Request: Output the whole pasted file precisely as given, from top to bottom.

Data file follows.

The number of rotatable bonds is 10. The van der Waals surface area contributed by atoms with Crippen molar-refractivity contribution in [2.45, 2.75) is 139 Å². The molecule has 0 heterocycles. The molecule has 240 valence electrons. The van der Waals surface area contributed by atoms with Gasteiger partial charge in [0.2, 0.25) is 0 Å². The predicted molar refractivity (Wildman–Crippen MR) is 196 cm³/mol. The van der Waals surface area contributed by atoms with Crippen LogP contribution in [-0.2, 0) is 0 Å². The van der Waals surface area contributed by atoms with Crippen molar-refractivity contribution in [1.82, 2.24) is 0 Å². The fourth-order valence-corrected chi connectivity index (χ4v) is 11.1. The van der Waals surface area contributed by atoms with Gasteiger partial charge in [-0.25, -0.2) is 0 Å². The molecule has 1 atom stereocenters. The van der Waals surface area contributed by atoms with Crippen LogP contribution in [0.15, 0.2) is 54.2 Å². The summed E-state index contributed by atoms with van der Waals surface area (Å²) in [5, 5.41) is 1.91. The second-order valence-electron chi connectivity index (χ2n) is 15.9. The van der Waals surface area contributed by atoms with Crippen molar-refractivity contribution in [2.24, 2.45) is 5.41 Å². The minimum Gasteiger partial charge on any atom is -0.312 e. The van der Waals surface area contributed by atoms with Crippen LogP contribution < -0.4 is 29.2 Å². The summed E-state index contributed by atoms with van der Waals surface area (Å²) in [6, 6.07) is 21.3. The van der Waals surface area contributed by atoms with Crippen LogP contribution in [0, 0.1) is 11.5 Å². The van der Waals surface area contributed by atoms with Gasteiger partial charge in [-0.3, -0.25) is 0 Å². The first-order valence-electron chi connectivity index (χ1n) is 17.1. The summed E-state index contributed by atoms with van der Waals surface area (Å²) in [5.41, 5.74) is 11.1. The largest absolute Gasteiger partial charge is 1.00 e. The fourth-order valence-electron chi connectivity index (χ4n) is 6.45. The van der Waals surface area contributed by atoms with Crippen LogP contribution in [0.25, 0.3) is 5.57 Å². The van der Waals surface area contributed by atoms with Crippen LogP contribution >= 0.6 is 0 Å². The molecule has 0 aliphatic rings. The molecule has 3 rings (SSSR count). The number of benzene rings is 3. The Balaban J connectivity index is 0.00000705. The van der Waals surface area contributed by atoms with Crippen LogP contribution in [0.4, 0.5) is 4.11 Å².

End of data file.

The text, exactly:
The number of rotatable bonds is 10. The van der Waals surface area contributed by atoms with Crippen molar-refractivity contribution in [2.45, 2.75) is 139 Å². The molecule has 0 heterocycles. The molecule has 240 valence electrons. The van der Waals surface area contributed by atoms with Gasteiger partial charge in [0.2, 0.25) is 0 Å². The predicted molar refractivity (Wildman–Crippen MR) is 196 cm³/mol. The van der Waals surface area contributed by atoms with Crippen LogP contribution in [-0.2, 0) is 0 Å². The van der Waals surface area contributed by atoms with Crippen molar-refractivity contribution in [1.82, 2.24) is 0 Å². The fourth-order valence-corrected chi connectivity index (χ4v) is 11.1. The van der Waals surface area contributed by atoms with Gasteiger partial charge in [-0.25, -0.2) is 0 Å². The molecule has 1 atom stereocenters. The van der Waals surface area contributed by atoms with Crippen LogP contribution in [0.15, 0.2) is 54.2 Å². The summed E-state index contributed by atoms with van der Waals surface area (Å²) in [5, 5.41) is 1.91. The second-order valence-electron chi connectivity index (χ2n) is 15.9. The van der Waals surface area contributed by atoms with Crippen molar-refractivity contribution in [2.24, 2.45) is 5.41 Å². The minimum Gasteiger partial charge on any atom is -0.312 e. The van der Waals surface area contributed by atoms with Crippen LogP contribution < -0.4 is 29.2 Å². The summed E-state index contributed by atoms with van der Waals surface area (Å²) in [6, 6.07) is 21.3. The van der Waals surface area contributed by atoms with Crippen LogP contribution in [0, 0.1) is 11.5 Å². The van der Waals surface area contributed by atoms with Gasteiger partial charge in [-0.3, -0.25) is 0 Å². The first-order valence-electron chi connectivity index (χ1n) is 17.1. The summed E-state index contributed by atoms with van der Waals surface area (Å²) in [5.41, 5.74) is 11.1. The largest absolute Gasteiger partial charge is 1.00 e. The fourth-order valence-electron chi connectivity index (χ4n) is 6.45. The van der Waals surface area contributed by atoms with Crippen LogP contribution in [0.25, 0.3) is 5.57 Å². The van der Waals surface area contributed by atoms with Crippen LogP contribution >= 0.6 is 0 Å². The molecule has 0 aliphatic rings. The molecule has 3 rings (SSSR count). The number of benzene rings is 3. The Balaban J connectivity index is 0.00000705. The van der Waals surface area contributed by atoms with Crippen LogP contribution in [0.4, 0.5) is 4.11 Å².